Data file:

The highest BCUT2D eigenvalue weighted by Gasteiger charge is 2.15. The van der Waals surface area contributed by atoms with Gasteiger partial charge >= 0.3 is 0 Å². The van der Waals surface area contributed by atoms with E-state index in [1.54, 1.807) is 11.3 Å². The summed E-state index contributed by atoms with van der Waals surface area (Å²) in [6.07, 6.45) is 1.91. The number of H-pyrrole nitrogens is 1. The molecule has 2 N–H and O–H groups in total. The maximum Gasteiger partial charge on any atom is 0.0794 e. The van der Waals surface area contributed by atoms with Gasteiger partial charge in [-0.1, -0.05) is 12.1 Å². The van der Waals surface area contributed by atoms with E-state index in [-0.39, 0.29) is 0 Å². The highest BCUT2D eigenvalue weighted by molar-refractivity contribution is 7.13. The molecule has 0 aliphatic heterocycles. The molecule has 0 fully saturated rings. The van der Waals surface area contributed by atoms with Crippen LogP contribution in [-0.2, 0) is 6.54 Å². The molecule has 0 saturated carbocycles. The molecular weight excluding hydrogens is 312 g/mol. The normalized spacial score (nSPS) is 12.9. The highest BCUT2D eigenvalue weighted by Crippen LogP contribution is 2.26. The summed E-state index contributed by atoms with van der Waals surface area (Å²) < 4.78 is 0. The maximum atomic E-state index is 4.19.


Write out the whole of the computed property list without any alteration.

The highest BCUT2D eigenvalue weighted by Gasteiger charge is 2.15. The van der Waals surface area contributed by atoms with Gasteiger partial charge >= 0.3 is 0 Å². The van der Waals surface area contributed by atoms with E-state index in [1.54, 1.807) is 11.3 Å². The summed E-state index contributed by atoms with van der Waals surface area (Å²) in [6.07, 6.45) is 1.91. The number of H-pyrrole nitrogens is 1. The molecule has 2 N–H and O–H groups in total. The maximum Gasteiger partial charge on any atom is 0.0794 e. The van der Waals surface area contributed by atoms with Gasteiger partial charge in [-0.1, -0.05) is 12.1 Å². The van der Waals surface area contributed by atoms with E-state index in [-0.39, 0.29) is 0 Å². The highest BCUT2D eigenvalue weighted by molar-refractivity contribution is 7.13. The molecule has 0 aliphatic heterocycles. The molecule has 0 fully saturated rings. The van der Waals surface area contributed by atoms with Crippen LogP contribution in [-0.2, 0) is 6.54 Å². The molecule has 0 saturated carbocycles. The molecular weight excluding hydrogens is 312 g/mol. The normalized spacial score (nSPS) is 12.9. The highest BCUT2D eigenvalue weighted by Crippen LogP contribution is 2.26. The summed E-state index contributed by atoms with van der Waals surface area (Å²) < 4.78 is 0. The maximum atomic E-state index is 4.19.